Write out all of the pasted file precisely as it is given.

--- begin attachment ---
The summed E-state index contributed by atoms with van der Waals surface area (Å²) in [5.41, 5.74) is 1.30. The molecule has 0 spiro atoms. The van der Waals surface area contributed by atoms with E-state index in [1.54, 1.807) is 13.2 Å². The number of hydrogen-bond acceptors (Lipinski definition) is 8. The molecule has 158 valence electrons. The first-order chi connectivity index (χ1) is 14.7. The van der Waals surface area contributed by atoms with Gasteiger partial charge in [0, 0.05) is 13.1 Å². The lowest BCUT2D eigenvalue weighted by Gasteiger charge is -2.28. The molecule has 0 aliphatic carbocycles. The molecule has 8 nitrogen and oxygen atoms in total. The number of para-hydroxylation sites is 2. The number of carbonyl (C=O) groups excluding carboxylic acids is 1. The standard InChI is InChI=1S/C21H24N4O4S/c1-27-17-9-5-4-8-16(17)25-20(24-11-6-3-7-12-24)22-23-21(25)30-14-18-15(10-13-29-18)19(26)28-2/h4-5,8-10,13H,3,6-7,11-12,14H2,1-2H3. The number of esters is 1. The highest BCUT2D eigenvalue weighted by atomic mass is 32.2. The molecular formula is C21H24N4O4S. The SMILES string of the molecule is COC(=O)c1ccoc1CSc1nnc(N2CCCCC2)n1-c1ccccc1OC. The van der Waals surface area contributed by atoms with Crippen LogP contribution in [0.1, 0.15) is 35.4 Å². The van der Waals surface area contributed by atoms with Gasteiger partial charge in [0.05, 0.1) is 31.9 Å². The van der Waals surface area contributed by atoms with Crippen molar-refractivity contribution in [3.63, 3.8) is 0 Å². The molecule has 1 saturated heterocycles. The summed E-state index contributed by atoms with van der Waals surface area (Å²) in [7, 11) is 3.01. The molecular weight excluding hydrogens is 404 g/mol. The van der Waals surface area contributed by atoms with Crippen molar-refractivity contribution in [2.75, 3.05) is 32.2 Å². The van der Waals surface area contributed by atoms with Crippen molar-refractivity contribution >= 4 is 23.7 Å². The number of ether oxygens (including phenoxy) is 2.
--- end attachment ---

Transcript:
The summed E-state index contributed by atoms with van der Waals surface area (Å²) in [5.41, 5.74) is 1.30. The molecule has 0 spiro atoms. The van der Waals surface area contributed by atoms with E-state index in [1.54, 1.807) is 13.2 Å². The number of hydrogen-bond acceptors (Lipinski definition) is 8. The molecule has 158 valence electrons. The first-order chi connectivity index (χ1) is 14.7. The van der Waals surface area contributed by atoms with Gasteiger partial charge in [0, 0.05) is 13.1 Å². The lowest BCUT2D eigenvalue weighted by Gasteiger charge is -2.28. The molecule has 0 aliphatic carbocycles. The molecule has 8 nitrogen and oxygen atoms in total. The number of para-hydroxylation sites is 2. The number of carbonyl (C=O) groups excluding carboxylic acids is 1. The standard InChI is InChI=1S/C21H24N4O4S/c1-27-17-9-5-4-8-16(17)25-20(24-11-6-3-7-12-24)22-23-21(25)30-14-18-15(10-13-29-18)19(26)28-2/h4-5,8-10,13H,3,6-7,11-12,14H2,1-2H3. The number of esters is 1. The highest BCUT2D eigenvalue weighted by atomic mass is 32.2. The molecular formula is C21H24N4O4S. The SMILES string of the molecule is COC(=O)c1ccoc1CSc1nnc(N2CCCCC2)n1-c1ccccc1OC. The van der Waals surface area contributed by atoms with Crippen LogP contribution in [0.1, 0.15) is 35.4 Å². The van der Waals surface area contributed by atoms with Gasteiger partial charge in [0.05, 0.1) is 31.9 Å². The van der Waals surface area contributed by atoms with Crippen molar-refractivity contribution in [3.63, 3.8) is 0 Å². The molecule has 1 saturated heterocycles. The summed E-state index contributed by atoms with van der Waals surface area (Å²) in [7, 11) is 3.01. The molecular weight excluding hydrogens is 404 g/mol. The van der Waals surface area contributed by atoms with Crippen molar-refractivity contribution in [2.75, 3.05) is 32.2 Å². The van der Waals surface area contributed by atoms with Crippen molar-refractivity contribution >= 4 is 23.7 Å². The number of ether oxygens (including phenoxy) is 2.